28: Terri Rosselli — Exposure at the Convenience Store

Early morning on Mother’s Day Terri Rosselli, managing a 7-Eleven store, saw something not often seen, even at a 24-hour convenience store. The story of what happened and what caused it is both mystifying and sad. Some Mom had quite the day.

This story was told at the March 2, 2017 Story Night when the theme was “Getting to Know You.” Terri got to know someone in a way she wasn’t seeking and he surely wouldn’t be proud to acknowledge.

This is a point of personal privilege in posting this story. I have a soft spot for stories about 7-Eleven. Listen to the podcast and you’ll know why.

Thank you for listening. We look forward to hearing your story.

27: Kari Heber — That Relationship with Jane

In almost every person’s life there will be people whose impact is a surprise, who remain a lasting memory, for good or ill. Kari Heber had one years ago that still leaves him in awe.

Kari told this story at the March 2, 2017 Story Night. The theme that night was “Getting to Know You.”

I’d suggest you wait until after you hear the story before you go to this link to a related Chicago Tribune story mentioned in the podcast.

Thank you for listening. We look forward to hearing your story.

26: Char Burnette — A River Runs Over Her

Floating on a river can feel like floating in space, weightless and effortless. Then it can feel like riding on an asteroid.

Char Burnette went on an adventure with friends down the Deschutes River in Oregon. Ten years later we heard about all that was good, and all that made it an adventure.

This is a story from the archives. Char told us of her adventure in August of 2015, when the theme was “The Great Outdoors.”

Thank you for listening. We look forward to hearing your story.

25: Andrew Binion — Cherry Boy Meets a Real Woman

Ed McDonald
Ed McDonald. Photo courtesy of the Kitsap Sun.

Ed McDonald, aka “Cherry Boy,” had one job to do to make his shipmates happy; become a real man. There was a catch Ed couldn’t reveal, but eventually he lived a life free of secrets.

This story first appeared in the Kitsap Sun in October of 2015 and received first place in Personalities Reporting from the Pacific Northwest Regional Chapter of the Society of Professional Journalists. It was well deserved. In addition to the story, you can find more pictures of Ed when you go to the link.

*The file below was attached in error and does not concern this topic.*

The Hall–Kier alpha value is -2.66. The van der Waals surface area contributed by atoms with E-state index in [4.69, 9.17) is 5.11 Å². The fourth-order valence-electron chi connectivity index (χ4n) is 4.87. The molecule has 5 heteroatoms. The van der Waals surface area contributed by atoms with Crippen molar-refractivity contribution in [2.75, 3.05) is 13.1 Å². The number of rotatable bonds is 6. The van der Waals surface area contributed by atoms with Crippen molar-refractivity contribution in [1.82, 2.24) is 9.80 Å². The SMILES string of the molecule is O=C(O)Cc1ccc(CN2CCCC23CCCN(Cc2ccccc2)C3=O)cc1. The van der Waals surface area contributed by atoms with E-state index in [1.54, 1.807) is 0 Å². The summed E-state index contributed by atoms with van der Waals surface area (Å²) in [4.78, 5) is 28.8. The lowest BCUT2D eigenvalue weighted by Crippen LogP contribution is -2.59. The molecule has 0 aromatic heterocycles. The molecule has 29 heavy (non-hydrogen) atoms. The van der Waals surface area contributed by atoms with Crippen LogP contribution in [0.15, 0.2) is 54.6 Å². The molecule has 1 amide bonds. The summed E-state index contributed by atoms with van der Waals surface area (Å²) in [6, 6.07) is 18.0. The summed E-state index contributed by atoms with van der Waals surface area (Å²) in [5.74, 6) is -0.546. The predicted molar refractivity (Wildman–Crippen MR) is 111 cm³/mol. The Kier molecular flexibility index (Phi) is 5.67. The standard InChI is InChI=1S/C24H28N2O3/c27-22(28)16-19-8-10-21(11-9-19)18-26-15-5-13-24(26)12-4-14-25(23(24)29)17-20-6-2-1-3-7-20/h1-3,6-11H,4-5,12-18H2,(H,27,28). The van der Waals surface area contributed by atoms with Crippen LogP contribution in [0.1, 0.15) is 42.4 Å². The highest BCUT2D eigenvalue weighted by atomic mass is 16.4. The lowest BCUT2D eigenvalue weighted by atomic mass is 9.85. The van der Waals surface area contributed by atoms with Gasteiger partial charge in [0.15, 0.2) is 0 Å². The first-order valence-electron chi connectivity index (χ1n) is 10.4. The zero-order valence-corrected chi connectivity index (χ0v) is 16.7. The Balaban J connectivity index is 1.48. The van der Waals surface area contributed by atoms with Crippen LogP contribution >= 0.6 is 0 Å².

By request, Andrew Binion, the story’s author, read this piece at Story Night on February 2, 2017. The night’s themes were numerous, all coming from the book A Sudden Light by Garth Stein.

Thank you for listening, we look forward to hearing your story.

Officially Not Profiting

As of Valentine’s Day, Story Night officially became a non-profit organization. I’ll address what that means to you. First, though, I want to thank Rob McDermid, an attorney, CK school board member and friend to Story Night, for his assistance in helping me incorporate. The state makes it easy, but there were a couple of spots where Rob’s expertise came in handy. He did it for free, so he deserves many thanks.

How this affects you depends on you, really. For many it will have no impact at all. Story Night will go on as it has.

The difference this makes for Story Night is it increases the ability to raise money. This isn’t a terribly expensive undertaking, but there are expenses. There are the medals, the copying of paper for judge sheets and anonymous questions, pens and website hosting. The last two months I advertised on Facebook, which seems to have drawn new people.

In the past I have made small requests for donations. For example, if you do your Amazon shopping by going through the link posted on StoryNight.org, Story Night gets a cut. You don’t pay any more, but the event benefits. But I’ve felt a little sheepish about making any big pitches for money without accounting for how it’s spent. There is also a “contribute” button on the site. Between the two ways of contributing, Story Night has received no more than $50 total.